Migratory Bird Treaty Act

The Migratory Bird Treaty Act is credited with saving Wood Ducks from extinction. Photo: Harry Collins

Wood Ducks and Snowy Egrets — two glorious birds much loved in South Carolina — would be extinct today were it not for a little-known federal law called the Migratory Bird Treaty Act.  Unfortunately, this law is now under attack, with potentially serious consequences for birds in our state.

Creative Solutions

The Migratory Bird Treaty Act, whose 100th anniversary is this year, has saved millions of birds.  It’s done so by giving companies a financial disincentive for killing birds, even if they’re killed by accident.  Because of this law, it’s become the norm for businesses in the U.S. to find simple, creative solutions to protect birds.

For example, when a power company places electrical lines wider apart than an eagle’s wingspan, eagles are no longer electrocuted by touching both wires at once.  When a cell tower is marked by a flashing light rather than a steady light, migratory birds no longer circle the tower at night, fatally exhausting themselves.  Creative solutions like this don’t cost much, but they save a lot of birds.

Under Attack

Despite the Migratory Bird Treaty Act’s century-long history of success, including strong support from both Republican and Democratic administrations, it’s now under attack. 

In April, the Trump administration instructed federal wildlife police that the law prohibits only actions that intentionally kill birds.  So in order to fine a company, you’d have to prove that company executives made business decisions while plotting avian murder.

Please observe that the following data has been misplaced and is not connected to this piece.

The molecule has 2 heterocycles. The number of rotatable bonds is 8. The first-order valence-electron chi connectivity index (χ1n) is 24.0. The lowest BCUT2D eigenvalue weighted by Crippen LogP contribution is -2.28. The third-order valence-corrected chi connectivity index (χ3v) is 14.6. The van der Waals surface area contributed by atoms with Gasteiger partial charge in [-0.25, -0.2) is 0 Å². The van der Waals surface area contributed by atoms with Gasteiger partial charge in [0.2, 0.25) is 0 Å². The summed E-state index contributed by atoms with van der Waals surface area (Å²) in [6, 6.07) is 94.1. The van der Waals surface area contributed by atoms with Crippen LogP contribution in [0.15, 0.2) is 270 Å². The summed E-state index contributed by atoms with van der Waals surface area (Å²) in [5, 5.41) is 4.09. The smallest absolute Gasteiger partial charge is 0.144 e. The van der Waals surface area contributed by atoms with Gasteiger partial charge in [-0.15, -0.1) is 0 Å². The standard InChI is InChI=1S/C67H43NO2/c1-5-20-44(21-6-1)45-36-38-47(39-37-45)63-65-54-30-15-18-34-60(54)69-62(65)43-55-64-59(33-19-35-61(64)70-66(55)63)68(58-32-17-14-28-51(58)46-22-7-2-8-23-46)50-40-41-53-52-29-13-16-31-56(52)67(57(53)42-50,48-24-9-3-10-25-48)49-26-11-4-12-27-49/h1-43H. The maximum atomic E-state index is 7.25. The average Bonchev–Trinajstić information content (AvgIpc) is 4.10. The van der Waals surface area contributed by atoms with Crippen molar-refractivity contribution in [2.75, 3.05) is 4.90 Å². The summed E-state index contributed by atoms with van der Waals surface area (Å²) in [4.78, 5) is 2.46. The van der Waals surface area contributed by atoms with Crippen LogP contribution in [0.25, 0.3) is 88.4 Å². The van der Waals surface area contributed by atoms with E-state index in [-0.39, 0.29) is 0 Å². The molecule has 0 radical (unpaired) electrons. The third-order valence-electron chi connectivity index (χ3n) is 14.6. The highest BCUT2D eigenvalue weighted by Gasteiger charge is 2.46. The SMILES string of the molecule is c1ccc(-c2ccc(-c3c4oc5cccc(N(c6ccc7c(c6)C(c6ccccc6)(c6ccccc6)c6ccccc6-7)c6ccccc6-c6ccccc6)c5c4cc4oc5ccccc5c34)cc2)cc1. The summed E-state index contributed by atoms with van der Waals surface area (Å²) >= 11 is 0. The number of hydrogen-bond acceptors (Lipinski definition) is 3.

Since that’s never the case, the opinion would leave birds without protection even in extreme cases.  In 2010, the Deepwater Horizon oil spill in the Gulf of Mexico killed as many as 2 million birds.  So BP paid $100 million to restore local bird habitat — and that’s how it should be.

Because the Trump administration’s opinion goes against decades of agency practice and judicial decisions, the only way to make sure that it prevails in court would be for Congress to change the law.  So similar language was recently inserted into a House bill, H.R. 4239, which now awaits a floor vote. 

Standing Up for Birds

The first "activists" to protest the effort to rewrite the Migratory Bird Treaty Act were 17 top-ranked former officials of the Interior Department — experts who had served the previous eight presidents.  In a letter to Congress and the Secretary of the Interior, they blasted this “new, contrived legal standard” as “contrary to the long-standing interpretation by every administration (Republican and Democrat) since at least the 1970s.”

Since then, five hundred conservation groups nationwide, including eight in South Carolina, have signed on to defend the Migratory Bird Treaty Act in its 100th year.  Please join them!  It takes just a moment to let your U.S. Senators and Representative know that you, too, want South Carolina’s birds to thrive, and that you don’t appreciate this attempt to undercut century-old protections.

Nearly every bird in South Carolina, including our state bird the Carolina Wren, would be at risk without the protections provided by the Migratory Bird Treaty Act. Photo: William Chitty